We have a short green belt near home. Most days, Riley and I walk this way, following the track and hunting lizards and ducks. Its a standard route, but one I never tire of, I look forward to getting off the concrete, away from cars, buses and anything man-made, back to nature and its gentle sounds.
It's quiet down along the trail, away from the noises of suburban 2021. I love the sound of my feet crunching along over leaves and twigs, and the sound of Rileys snout as she stops to check every fresh scent. Above us the giant gums are perfect perching spots for the noisy community of cockatoos and further along there's the far less outrageous rosella's and king parrots pottering around. If you're a forager, you could live for days off what you can find along the trail, there's blackberry nightshade, chickweed, fat hen, dandelion, mallow, oxalis, nasturtium, wild lettuce, plenty of warrigal greens and purslane if you look carefully. And all the time as we wander there's the ever-present trickle of the stream that winds along next to the track.
By the time our 45-odd minutes of green immersion are up, I feel rested, reconnected with my headspace, and most importantly reminded that there is simple beauty still to be found on my local patch of earth. A lot of the time it isn't just the two of us, it's three, with Dave taking Rileys lead to give my arms a break, and the chance to savour this pretty green space.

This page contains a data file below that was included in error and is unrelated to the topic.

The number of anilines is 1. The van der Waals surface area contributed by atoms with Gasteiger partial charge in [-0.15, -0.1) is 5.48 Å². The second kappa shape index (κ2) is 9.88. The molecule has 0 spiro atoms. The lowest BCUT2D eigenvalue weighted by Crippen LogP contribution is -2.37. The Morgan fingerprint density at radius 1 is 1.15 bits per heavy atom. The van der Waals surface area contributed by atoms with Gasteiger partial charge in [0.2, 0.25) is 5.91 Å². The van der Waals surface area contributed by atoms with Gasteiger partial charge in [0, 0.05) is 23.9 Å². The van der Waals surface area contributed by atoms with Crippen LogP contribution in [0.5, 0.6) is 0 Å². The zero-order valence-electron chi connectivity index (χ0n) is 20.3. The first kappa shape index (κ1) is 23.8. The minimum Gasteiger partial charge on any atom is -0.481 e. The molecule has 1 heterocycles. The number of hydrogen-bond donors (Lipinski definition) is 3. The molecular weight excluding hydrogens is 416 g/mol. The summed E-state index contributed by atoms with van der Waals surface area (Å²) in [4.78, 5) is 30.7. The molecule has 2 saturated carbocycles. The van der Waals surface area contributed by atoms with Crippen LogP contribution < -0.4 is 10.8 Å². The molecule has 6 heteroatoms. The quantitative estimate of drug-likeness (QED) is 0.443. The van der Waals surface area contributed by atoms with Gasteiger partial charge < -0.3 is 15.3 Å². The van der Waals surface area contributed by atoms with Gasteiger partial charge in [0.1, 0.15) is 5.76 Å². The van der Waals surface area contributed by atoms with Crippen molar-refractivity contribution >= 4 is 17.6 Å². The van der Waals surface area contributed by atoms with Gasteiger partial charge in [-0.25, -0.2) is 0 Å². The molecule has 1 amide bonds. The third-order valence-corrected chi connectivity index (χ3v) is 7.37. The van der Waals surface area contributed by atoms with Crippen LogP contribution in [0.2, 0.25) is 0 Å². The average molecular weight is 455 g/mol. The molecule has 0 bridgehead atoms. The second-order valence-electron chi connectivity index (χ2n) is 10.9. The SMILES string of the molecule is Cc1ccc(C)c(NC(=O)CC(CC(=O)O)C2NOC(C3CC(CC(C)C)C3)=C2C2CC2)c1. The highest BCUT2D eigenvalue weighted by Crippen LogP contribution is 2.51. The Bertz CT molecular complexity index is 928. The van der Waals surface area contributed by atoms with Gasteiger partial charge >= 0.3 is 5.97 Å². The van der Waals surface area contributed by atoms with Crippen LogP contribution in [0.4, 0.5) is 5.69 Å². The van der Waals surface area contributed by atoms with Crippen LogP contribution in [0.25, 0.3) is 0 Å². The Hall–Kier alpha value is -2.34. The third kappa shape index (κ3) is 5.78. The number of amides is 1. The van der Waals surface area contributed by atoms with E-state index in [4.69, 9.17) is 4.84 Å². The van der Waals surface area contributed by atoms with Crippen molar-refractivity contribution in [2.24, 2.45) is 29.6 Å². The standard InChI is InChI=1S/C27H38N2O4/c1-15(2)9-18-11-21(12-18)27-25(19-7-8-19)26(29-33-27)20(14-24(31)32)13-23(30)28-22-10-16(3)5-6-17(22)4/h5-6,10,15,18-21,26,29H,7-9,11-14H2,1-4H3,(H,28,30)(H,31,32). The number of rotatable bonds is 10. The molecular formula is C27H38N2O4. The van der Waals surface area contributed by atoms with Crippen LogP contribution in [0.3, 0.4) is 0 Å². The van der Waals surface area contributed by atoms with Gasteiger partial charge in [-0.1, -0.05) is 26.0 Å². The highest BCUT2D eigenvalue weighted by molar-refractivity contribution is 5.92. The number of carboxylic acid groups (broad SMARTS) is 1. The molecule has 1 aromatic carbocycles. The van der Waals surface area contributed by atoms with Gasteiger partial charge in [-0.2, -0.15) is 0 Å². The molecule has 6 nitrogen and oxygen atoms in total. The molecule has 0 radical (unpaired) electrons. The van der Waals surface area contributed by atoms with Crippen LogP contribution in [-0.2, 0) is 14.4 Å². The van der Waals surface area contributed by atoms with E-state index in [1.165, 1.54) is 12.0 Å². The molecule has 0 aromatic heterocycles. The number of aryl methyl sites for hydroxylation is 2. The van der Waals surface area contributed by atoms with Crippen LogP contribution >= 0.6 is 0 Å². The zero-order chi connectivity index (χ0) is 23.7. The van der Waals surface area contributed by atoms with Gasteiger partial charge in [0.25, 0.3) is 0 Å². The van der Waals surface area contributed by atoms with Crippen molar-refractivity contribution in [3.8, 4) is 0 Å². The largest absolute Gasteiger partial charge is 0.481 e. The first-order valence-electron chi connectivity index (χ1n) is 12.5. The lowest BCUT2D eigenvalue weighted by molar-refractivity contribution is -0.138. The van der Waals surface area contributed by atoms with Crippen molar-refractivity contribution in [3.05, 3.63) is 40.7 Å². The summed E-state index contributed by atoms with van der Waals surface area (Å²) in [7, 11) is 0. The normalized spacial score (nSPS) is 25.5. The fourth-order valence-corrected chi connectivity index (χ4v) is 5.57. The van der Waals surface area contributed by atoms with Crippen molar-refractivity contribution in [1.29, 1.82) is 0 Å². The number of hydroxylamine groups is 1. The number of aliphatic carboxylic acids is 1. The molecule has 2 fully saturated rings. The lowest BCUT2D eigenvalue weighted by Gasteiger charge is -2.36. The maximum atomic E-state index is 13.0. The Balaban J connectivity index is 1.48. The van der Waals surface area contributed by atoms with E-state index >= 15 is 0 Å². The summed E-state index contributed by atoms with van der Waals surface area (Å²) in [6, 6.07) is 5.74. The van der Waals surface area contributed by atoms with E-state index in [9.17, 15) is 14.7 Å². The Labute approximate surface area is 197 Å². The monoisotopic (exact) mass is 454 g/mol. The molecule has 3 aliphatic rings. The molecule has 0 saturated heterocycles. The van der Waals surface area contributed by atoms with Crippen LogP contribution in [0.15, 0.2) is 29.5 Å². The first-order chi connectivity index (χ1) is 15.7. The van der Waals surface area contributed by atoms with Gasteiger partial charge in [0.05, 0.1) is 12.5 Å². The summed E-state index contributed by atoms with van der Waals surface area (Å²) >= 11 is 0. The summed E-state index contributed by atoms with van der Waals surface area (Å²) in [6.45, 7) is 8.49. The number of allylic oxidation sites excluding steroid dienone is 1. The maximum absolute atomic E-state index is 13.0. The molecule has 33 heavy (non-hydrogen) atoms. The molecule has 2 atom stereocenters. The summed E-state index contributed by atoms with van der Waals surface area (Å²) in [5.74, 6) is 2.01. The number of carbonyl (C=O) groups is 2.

For so long people have sung the praises of forest bathing. Even for those who claim not to have a 'green bone in their body' there are benefits. There's an intrinsic part in all of us, I believe it goes back to our earliest form, which yearns for nature - the calming effect that trees above and dirt beneath brings to the soul. In recent years there has been more research into the positive health effect that a walk through nature provides, it reminds us of the most important need to put down the phone, step away from the desk and leave the house.
For Dave, gardening is a chore. Hedges are there to be trimmed, weeds pulled, trees sat under with a cold beer. But I've watched him unwind a little since we've been walking together. He'll enthusiastically endorse the benefits from his time out amongst the green, even though he doesn't feel that strong pull toward nature that I do.
I don't think I have many bones in my body that aren't green. And whether its walking bare foot on the beach with the sand between my toes and the salt water washing over them or wandering the trails listening to the wrens twitter, I'm home. A place to re-calibrate, breathe deep and rest my mind and soul.
From two ends of the nature-lovers scale comes a big pay off for time out in a green space around our place. And in a world that stressed our bodies through endless amounts of electronic stimulation way before the majority of us ever heard of something called COVID, boy do we need it.
So close your laptop, leave your phone on the desk and head down to your local park or bush track. Breathe deep, take your time and let the green seep into your bones.